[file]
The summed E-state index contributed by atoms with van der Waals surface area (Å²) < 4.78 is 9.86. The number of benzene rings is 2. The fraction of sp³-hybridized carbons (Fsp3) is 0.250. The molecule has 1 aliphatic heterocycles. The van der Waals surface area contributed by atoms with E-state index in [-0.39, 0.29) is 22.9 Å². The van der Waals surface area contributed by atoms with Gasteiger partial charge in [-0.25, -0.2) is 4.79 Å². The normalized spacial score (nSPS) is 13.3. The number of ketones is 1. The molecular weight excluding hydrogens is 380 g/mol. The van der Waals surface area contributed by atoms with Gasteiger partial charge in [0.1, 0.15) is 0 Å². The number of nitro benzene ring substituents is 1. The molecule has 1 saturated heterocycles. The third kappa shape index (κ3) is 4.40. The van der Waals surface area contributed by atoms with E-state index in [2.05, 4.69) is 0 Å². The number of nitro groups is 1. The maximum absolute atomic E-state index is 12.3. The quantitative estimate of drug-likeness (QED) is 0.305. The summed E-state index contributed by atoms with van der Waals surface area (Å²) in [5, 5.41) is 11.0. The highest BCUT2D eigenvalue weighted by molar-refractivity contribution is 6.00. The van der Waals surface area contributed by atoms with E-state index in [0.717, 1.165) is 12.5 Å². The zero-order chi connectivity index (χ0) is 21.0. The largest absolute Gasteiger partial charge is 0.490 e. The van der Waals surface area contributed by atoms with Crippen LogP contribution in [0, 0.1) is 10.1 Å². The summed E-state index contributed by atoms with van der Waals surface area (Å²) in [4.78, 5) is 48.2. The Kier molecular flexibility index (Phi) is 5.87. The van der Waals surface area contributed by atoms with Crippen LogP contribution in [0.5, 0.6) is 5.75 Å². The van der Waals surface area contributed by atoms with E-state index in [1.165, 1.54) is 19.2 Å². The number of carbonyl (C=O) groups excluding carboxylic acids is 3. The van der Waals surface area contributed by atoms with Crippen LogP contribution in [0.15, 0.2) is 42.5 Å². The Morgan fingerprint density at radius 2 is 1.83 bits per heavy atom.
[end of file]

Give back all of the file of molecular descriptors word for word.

The summed E-state index contributed by atoms with van der Waals surface area (Å²) < 4.78 is 9.86. The number of benzene rings is 2. The fraction of sp³-hybridized carbons (Fsp3) is 0.250. The molecule has 1 aliphatic heterocycles. The van der Waals surface area contributed by atoms with E-state index in [-0.39, 0.29) is 22.9 Å². The van der Waals surface area contributed by atoms with Gasteiger partial charge in [-0.25, -0.2) is 4.79 Å². The normalized spacial score (nSPS) is 13.3. The number of ketones is 1. The molecular weight excluding hydrogens is 380 g/mol. The van der Waals surface area contributed by atoms with Gasteiger partial charge in [0.1, 0.15) is 0 Å². The number of nitro benzene ring substituents is 1. The molecule has 1 saturated heterocycles. The third kappa shape index (κ3) is 4.40. The van der Waals surface area contributed by atoms with E-state index in [2.05, 4.69) is 0 Å². The number of nitro groups is 1. The maximum absolute atomic E-state index is 12.3. The quantitative estimate of drug-likeness (QED) is 0.305. The summed E-state index contributed by atoms with van der Waals surface area (Å²) in [5, 5.41) is 11.0. The highest BCUT2D eigenvalue weighted by molar-refractivity contribution is 6.00. The van der Waals surface area contributed by atoms with E-state index in [0.717, 1.165) is 12.5 Å². The zero-order chi connectivity index (χ0) is 21.0. The largest absolute Gasteiger partial charge is 0.490 e. The van der Waals surface area contributed by atoms with Crippen LogP contribution in [0, 0.1) is 10.1 Å². The summed E-state index contributed by atoms with van der Waals surface area (Å²) in [4.78, 5) is 48.2. The Kier molecular flexibility index (Phi) is 5.87. The van der Waals surface area contributed by atoms with Crippen LogP contribution in [0.5, 0.6) is 5.75 Å². The van der Waals surface area contributed by atoms with E-state index in [1.165, 1.54) is 19.2 Å². The number of carbonyl (C=O) groups excluding carboxylic acids is 3. The van der Waals surface area contributed by atoms with Crippen LogP contribution in [0.15, 0.2) is 42.5 Å². The Morgan fingerprint density at radius 2 is 1.83 bits per heavy atom.